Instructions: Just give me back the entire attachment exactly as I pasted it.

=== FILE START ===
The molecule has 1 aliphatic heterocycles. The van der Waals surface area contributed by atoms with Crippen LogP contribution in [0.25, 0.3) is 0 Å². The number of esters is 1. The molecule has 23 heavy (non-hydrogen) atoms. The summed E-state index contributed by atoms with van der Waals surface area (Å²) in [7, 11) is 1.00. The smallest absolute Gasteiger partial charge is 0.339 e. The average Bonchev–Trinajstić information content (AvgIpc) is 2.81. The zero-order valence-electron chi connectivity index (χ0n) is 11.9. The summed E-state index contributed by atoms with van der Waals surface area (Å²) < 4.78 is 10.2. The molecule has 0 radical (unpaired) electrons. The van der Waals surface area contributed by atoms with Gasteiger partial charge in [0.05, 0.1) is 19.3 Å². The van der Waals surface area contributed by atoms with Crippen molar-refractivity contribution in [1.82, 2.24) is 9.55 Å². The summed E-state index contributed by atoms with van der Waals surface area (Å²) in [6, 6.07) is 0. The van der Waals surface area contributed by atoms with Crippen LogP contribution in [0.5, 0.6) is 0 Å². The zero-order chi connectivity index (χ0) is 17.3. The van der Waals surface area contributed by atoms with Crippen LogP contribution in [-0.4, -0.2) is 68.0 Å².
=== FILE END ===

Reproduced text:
The molecule has 1 aliphatic heterocycles. The van der Waals surface area contributed by atoms with Crippen LogP contribution in [0.25, 0.3) is 0 Å². The number of esters is 1. The molecule has 23 heavy (non-hydrogen) atoms. The summed E-state index contributed by atoms with van der Waals surface area (Å²) in [7, 11) is 1.00. The smallest absolute Gasteiger partial charge is 0.339 e. The average Bonchev–Trinajstić information content (AvgIpc) is 2.81. The zero-order valence-electron chi connectivity index (χ0n) is 11.9. The summed E-state index contributed by atoms with van der Waals surface area (Å²) < 4.78 is 10.2. The molecule has 0 radical (unpaired) electrons. The van der Waals surface area contributed by atoms with Gasteiger partial charge in [0.05, 0.1) is 19.3 Å². The van der Waals surface area contributed by atoms with Crippen molar-refractivity contribution in [1.82, 2.24) is 9.55 Å². The summed E-state index contributed by atoms with van der Waals surface area (Å²) in [6, 6.07) is 0. The van der Waals surface area contributed by atoms with Crippen LogP contribution in [0.5, 0.6) is 0 Å². The zero-order chi connectivity index (χ0) is 17.3. The van der Waals surface area contributed by atoms with Crippen LogP contribution in [-0.4, -0.2) is 68.0 Å².